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Running away from Home

Batuli in the spotlight

NEPAL | Monday, 22 February 2010 | Views [793]

I am only one of a few westerners to have visited Damdame, so I am considered to be somewhat exotic. Aamaa’s neighbor, in particular, has taken keen interest in me, and when she comes over I notice her studying me intensely. She is a middle-aged, unmarried woman who knows very little English, but is very proud of the few words that she knows. She calls me “beautiful Batuli” with a bit of acid in her tone. At first, I just dismissed her behavior as someone who is used to getting all the attention and is jealous of a newcomer, but her behavior today has left me completely perplexed.

After the morning session at the library, I returned to Aamaa’s house with the intention of doing some laundry. There is a water tap in the yard about fifteen paces from the kitchen where all of the washing is done, clothes, dishes, bodies, etc. For some reason, Aamaa wanted me to change location to do my laundry, so she and the neighbor lady moved my washtub to another yard. Aamaa went back about her business, but the neighbor lady stuck around to watch me do my laundry. It was so odd. At one point I asked her if there was anything that I could help her with, but the words hit the language barrier and faded away. Was she staring at me with a critical eye? Did she think that a western woman was incapable of washing her own duds? After the third time rinsing my clothes in clean water, she told me that I was finished. I wrung out my clothes and hung them on the line only, she didn’t like the way I hung my underwear, so she repositioned them for me. There was no malice to her gesture. She actually handled my drawers with the reverence one would save for the Shroud of Turin. WEIRD!

I was going to try to make it back to the school so that I could assist in teaching the 11:00 English class. I had spoken to the English teacher and he was happy to have some help from a native-speaker. Doing laundry took up too much time for that, but I was able to make it to the 12:30 class. This was the grade nine class and both students and teacher seem to be in awe of the American who came to read the assignment today. It was two short stories with a series of questions afterwards, but first I made introductions. I told them that my name was Melissa, but my Nepali name was Batuli. That was my first error. The teacher told me later he did not approve of student and teacher being on a first name basis. As far as the stories were concerned, I remembered my theater training. I read slowly and projected fully trying to make occasional eye contact. Then the students read. There were girls on one side of the room, boys on the other. I like to start on one side and move to the other. That was my second mistake. I was later told that I had to get a boy reader and then a girl reader, boy, girl, and so on, so I wasn’t gender biased.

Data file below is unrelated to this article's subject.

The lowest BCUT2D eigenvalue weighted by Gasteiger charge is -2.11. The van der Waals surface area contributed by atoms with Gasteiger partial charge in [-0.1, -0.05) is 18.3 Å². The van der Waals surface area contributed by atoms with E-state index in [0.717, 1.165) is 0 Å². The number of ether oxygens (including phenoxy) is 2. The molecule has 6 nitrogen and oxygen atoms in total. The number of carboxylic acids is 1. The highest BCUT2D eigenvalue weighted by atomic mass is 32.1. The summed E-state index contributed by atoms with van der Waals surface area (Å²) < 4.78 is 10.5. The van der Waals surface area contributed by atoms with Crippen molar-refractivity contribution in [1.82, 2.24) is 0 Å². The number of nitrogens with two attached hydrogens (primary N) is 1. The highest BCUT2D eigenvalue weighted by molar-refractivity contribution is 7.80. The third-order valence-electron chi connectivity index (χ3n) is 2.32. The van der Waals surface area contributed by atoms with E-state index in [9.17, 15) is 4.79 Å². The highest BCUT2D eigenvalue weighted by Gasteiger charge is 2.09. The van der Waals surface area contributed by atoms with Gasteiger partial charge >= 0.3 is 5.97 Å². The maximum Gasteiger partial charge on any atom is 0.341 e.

The students read, but they didn’t seem to comprehend. The question portion came and then I knew that they did not comprehend, but by then class was finished.

The weather here in Damdame is like it is on the moon. Blistering hot in the sun and sub-arctic in the shadows, so I have learned that the best time to bathe is in mid-afternoon considering I have to use cold water. The Gurung family was very thoughtful in that they built a private bath house for the western volunteers who like to wash without onlookers. I think that they are the only people in the village that have water tapped into some part of their home. Most of the villagers go to the collective water taps and wrap themselves in a sarong to bathe with a modicum of modesty. I am content enough in the bath house, and I find a whole new level of bravery in myself as I wash down with the chilly mountain water. It ignites the inner furnace and causes a rush of adrenaline. I dress quickly when I finish and wrap my hair in a towel. I go out into the sun so that my hair can dry.

At the library that afternoon I see fourteen-year-old boys working on cardboard puzzles that I would have walked past when I was seven. Maybe the reason these kids go crazy is because they have never had anything of their own to play with. I can understand they are overwhelmed, but their craziness is pointed in my direction, the keeper of the materials. It is almost more than I can take. I suggest to Kathryn that we have a planned activity in the afternoon and if the children don’t want to join in they can read or go outside and play. She shoots this down saying that they have been in school for the last seven hours and they don’t need another structured activity. She says that the chaos doesn’t bother her in the least and that the children aren’t hurting anything. She says that I am just not used to being around children, and when her children were younger she had kids running around her house all the time. They need to blow off steam, she says. Yes, but……can’t they do that outside?

Tags: homestay, nepal, village, volunteering

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